The British government is renewing its efforts to be one of the leading countries in space exploration. The British space Industry should soon expand.
It’s common knowledge that the UK has struggled in its aspirations to be among the leading countries in space exploration. While the USA and Russia head the helm with multiple rocket launches, decades of successful satellite launches, and one man walking on the moon, the British have had a rough start. Now, five decades later, the race to space is making headlines once more. The British government has unveiled its plans to increase the British space industry market share to an astounding 10% of the global market in only ten years. What sparked this renewed vigor?
In 1969, the British launched Black Arrow, the rocket designed and manufactured in the UK. It soared gracefully and fell to the Earth in a minute. It was a colossal disaster for the British space industry. But despite this failure, the UK government rallied and performed three more launches, only the fourth and last one succeeding. The result was evident: the British spirit of persistence had placed the Prospero satellite in the Earth’s orbit. The Black Arrow project was subsequently closed. This success made the UK the sixth nation to launch a satellite into space and the only country in the world that not only developed the technology to do so but also scrapped the project.
This momentous success led to the establishment of the British National Space Centre in 1985, which serves as a coordinator for British government agencies and other foreign and domestic bodies in the promotion of British participation in the international space market. Working closely with NASA, the British National Space Centre managed to launch the first woman in space, who became the first British woman to ever leave Earth’s orbit. Helen Sherman became the first British cosmonaut in 1991. She spent a total of eight days orbiting Earth in a Russian spacecraft.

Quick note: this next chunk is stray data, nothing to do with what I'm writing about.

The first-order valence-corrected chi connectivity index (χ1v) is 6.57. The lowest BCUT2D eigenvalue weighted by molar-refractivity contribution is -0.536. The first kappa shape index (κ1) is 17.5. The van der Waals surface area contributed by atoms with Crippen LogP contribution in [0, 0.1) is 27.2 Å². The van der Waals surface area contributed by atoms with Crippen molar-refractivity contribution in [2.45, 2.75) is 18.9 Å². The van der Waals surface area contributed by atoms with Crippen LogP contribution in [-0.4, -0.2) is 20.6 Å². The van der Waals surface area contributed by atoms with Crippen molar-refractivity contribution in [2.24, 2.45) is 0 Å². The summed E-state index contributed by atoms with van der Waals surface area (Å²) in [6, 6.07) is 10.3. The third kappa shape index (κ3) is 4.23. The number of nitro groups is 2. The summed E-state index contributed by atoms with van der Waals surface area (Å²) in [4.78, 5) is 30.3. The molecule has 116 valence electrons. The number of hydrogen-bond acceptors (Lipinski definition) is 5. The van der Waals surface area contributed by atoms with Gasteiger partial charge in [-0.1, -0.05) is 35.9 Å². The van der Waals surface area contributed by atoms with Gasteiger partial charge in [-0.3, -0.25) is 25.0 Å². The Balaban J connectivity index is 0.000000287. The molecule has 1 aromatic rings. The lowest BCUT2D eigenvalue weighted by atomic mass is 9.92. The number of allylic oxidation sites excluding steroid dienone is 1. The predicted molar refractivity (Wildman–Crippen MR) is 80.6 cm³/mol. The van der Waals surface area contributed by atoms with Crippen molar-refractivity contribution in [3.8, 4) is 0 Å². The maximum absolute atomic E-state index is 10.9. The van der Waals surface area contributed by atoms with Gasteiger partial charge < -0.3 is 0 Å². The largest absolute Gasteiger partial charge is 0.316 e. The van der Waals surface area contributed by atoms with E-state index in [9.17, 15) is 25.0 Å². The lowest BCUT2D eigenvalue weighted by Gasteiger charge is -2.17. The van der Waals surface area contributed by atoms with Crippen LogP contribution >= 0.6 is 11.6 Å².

With such a long and troubled history in space exploration, it’s no surprise that the UK government is putting its money where its mouth is and announcing a series of investment opportunities to attract interest and stimulate the economy.
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The UK has already seen sizable growth in the space sector. Statistics handled by know.space and commissioned by the UK Space Agency reveal that in the period between 2018 and 2019, overall gross income has increased from £14.8 billion to £16.4 billion. This represents a steady growth of roughly 5.7% compared to previous years. Not only is the British space industry highly lucrative, but it is also creating ample educational and professional opportunities for thousands of British citizens. Employment is up by 4%, with more than 3,000 job openings in the private sector for 2019 alone.
On top of that, the British government has allocated funds for education that will go to engineers and students interested in developing their skills in the space industry. The goal is to attract as many young British people as possible to breathe the air of youth in a stagnating field.
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To capitalize on this growth in the industry, the UK government has unveiled plans to establish several launch sites on British soil. The UK will be host to two types of space launches – vertical and horizontal.
Vertical launches are the traditional way of sending a rocket or a satellite to space, while horizontal ones involve a rocket carrier that ‘helps’ the main body leave the ground. There are seven proposed spaceport locations, five of which are located in Scotland, one in North Wales and one in Cornwall, South-West England. The proposal for the launch sites was met with enthusiasm.
In addition to the launch sites, large British companies such as Skyrora and Orbex have unveiled their plans for a technological upgrade to their rocket designs. Both companies have a long and successful history in contributing innovations to the British space industry.
The new rocket designs are expected to upgrade several vital systems and make energy expenditure less costly and more eco-friendly in the long run. The Orbex Prime rocket is scheduled to launch in late 2022. Similarly, Skyrora is scheduling its three-stage Skyrora XL rocket to launch in late 2022 as well.
To address growing concerns with space pollution and the energy crisis, the UK government has funded several projects that aim at developing self-sustaining and environmentally friendly rocket fuel. The British Space Industry wants to help reduce the county’s carbon imprint.
Indeed, the future for British-led space exploration looks bright. It seems the UK government has learned from its mistakes and will aim at financing and developing technologies that will help push the country and humanity to new heights.